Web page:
Date of Award


Degree Type


Degree Name


Degree Program

Financial Economics


Economics and Finance

Major Professor

Xiao, Wei

Second Advisor

Morris, Michael

Third Advisor

Turunen-Red, Arja

Fourth Advisor

Naka, Atsuyuki

Fifth Advisor

Whitney, Gerald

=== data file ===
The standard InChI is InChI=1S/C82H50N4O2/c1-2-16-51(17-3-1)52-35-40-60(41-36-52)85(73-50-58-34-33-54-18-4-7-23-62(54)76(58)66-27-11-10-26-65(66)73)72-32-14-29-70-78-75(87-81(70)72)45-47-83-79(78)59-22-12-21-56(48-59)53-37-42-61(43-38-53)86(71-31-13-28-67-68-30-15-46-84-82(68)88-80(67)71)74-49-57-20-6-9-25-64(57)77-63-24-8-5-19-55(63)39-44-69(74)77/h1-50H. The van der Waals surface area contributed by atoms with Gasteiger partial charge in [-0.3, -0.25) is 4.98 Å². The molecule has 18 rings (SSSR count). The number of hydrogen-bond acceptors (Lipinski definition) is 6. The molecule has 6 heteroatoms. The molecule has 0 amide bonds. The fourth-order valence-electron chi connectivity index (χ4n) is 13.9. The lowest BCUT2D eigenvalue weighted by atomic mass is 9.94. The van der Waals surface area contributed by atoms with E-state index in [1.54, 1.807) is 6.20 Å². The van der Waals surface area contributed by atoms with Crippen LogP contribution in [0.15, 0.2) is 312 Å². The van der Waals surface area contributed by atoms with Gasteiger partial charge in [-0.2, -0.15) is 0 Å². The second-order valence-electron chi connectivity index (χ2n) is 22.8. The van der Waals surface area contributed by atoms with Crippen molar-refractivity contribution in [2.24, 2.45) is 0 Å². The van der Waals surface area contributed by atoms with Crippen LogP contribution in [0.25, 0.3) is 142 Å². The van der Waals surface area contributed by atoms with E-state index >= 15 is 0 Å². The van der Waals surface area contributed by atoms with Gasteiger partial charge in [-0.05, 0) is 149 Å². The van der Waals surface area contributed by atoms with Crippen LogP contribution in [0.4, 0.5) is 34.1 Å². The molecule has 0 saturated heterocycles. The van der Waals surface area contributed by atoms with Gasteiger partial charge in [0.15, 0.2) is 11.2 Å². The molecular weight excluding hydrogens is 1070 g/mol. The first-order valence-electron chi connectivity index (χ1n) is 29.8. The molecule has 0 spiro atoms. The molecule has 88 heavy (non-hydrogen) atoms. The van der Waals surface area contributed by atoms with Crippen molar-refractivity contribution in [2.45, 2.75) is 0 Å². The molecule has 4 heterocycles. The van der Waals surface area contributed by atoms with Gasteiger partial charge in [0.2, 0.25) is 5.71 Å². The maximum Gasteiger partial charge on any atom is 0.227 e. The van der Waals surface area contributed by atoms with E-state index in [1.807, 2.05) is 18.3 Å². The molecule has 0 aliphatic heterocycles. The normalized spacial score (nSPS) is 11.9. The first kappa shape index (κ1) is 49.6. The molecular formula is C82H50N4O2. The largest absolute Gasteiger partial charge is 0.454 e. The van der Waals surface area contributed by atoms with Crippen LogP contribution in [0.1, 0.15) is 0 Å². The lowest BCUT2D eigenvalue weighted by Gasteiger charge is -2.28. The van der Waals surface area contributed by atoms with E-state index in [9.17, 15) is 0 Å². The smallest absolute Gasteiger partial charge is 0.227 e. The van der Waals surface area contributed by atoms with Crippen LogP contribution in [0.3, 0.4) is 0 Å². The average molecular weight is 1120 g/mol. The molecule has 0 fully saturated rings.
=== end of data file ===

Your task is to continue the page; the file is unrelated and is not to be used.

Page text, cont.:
This dissertation studies two interesting business cycle issues. The first issue concerns the effectiveness of tax policies in stimulating an economic recovery. The second issue concerns the costs of business cycle fluctuations to an investor who chooses to invest in risky assets. The first essay evaluates the effectiveness of the "end of double tax" policy in stimulating an economic recovery by analyzing the transitional dynamics of the economy's aggregates toward the steady states. The effectiveness of this policy is compared with two alternative policies that reduce corporate income or personal income taxes. Although all of these tax policies are found to stimulate the economy's levels of output and investment, the "end of double taxation" appears to exert the most significant impact on the aggregate levels of these variables in the short run. Based on this finding, we claim that the "end of double taxation" is an effective policy for stimulating an economic recovery in the short-run. In a thought-provoking exercise Lucas (1987 and 2003) argues that the welfare costs of business cycles is negligible. The second essay follows up on this argument by incorporating prospect theory into the formulation of individual preferences. Prospect theory proposes that agents care about changes in their wealth level rather than the level of their final wealth, and individuals are also taken to be more sensitive to losses than gains in their financial wealth. According to the prospect theory, therefore, the agents take fluctuations in the asset returns seriously. Results from empirical tests find that an individual investor, on average, would give up2.58-9.49% of the average returns, she receives from investing in the risky asset, in order to eliminate all the fluctuations associated with her asset returns. This result is interpreted as an indication of much larger welfare costs than Lucas' estimates.


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